Hooper, Nebraska

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Hooper is a city in Dodge County, Nebraska, United States. The population was 827 at the 2000 census.



Hooper is located at 41°36′40″N 96°32′50″W / 41.61111°N 96.54722°W / 41.61111; -96.54722 (41.611082, -96.547238)[3].

According to the United States Census Bureau, the city has a total area of 0.6 square miles (1.7 km²), all of it land.


As of the census[1] of 2000, there were 827 people, 350 households, and 227 families residing in the city. The population density was 1,302.2 people per square mile (498.9/km²). There were 372 housing units at an average density of 585.8/sq mi (224.4/km²). The racial makeup of the city was 99.27% White, 0.12% African American, 0.24% Asian, and 0.36% from two or more races. Hispanic or Latino of any race were 0.97% of the population.

There were 350 households out of which 27.4% had children under the age of 18 living with them, 52.9% were married couples living together, 8.3% had a female householder with no husband present, and 34.9% were non-families. 31.4% of all households were made up of individuals and 19.7% had someone living alone who was 65 years of age or older. The average household size was 2.22 and the average family size was 2.77.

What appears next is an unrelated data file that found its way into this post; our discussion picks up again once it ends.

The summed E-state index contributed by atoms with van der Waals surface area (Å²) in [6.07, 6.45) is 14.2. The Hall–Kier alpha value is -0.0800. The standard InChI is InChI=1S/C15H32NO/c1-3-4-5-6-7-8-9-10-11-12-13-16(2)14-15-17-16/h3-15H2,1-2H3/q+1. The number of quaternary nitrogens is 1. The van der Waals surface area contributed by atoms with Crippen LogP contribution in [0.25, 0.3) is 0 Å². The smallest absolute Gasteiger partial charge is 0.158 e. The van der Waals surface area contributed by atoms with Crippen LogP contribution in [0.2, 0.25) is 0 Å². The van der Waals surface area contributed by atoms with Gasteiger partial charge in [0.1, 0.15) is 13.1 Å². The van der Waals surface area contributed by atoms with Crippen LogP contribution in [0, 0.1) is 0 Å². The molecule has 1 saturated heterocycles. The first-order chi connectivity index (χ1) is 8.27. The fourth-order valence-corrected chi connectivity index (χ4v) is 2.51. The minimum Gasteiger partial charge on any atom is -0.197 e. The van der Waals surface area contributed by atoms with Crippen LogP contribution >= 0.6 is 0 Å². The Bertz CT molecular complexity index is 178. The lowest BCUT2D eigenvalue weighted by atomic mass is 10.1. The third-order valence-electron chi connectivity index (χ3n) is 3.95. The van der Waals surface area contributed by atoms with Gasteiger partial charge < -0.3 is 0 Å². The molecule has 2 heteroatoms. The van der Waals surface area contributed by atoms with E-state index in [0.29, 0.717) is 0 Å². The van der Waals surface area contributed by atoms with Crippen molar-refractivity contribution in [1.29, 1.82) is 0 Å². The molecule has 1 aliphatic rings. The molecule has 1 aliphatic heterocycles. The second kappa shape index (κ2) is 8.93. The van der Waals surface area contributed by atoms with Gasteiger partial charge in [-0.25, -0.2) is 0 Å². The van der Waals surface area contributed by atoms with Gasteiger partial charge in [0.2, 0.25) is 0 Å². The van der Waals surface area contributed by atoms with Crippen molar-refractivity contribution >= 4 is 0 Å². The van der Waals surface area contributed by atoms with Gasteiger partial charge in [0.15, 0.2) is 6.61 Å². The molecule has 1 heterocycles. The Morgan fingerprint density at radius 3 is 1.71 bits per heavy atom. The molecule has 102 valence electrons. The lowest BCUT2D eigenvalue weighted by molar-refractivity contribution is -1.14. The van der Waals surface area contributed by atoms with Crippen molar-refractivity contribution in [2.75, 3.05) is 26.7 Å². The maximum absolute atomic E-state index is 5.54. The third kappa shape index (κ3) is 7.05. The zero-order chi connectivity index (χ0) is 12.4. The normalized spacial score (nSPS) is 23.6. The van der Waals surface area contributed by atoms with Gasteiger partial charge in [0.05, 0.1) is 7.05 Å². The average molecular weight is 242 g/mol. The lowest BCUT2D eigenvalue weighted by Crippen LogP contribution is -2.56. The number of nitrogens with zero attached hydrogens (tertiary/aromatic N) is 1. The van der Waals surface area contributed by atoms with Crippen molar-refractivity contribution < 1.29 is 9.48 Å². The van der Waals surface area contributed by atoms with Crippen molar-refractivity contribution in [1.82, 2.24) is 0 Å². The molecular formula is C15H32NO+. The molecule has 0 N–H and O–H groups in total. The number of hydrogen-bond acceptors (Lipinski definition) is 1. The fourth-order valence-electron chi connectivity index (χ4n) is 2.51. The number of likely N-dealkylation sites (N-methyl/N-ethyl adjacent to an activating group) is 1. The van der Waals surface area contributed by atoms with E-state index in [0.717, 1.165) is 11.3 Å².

In the city the population was spread out with 21.9% under the age of 18, 5.8% from 18 to 24, 24.8% from 25 to 44, 21.9% from 45 to 64, and 25.6% who were 65 years of age or older. The median age was 43 years. For every 100 females there were 80.6 males. For every 100 females age 18 and over, there were 75.5 males.

The median income for a household in the city was $35,515, and the median income for a family was $42,500. Males had a median income of $31,850 versus $19,943 for females. The per capita income for the city was $16,825. About 3.9% of families and 7.1% of the population were below the poverty line, including 6.1% of those under age 18 and 10.4% of those age 65 or over.


Hooper is noted for a 24-foot (7.3 m) tower, with the town's name in 18-inch (460 mm) letters, completed in 2010 as a road sign for the town. The tower was constructed alongside a new bypass on U.S. Route 275 that diverted the highway around the town and raised concerns that the town would be unnoticed by passing traffic.[4]

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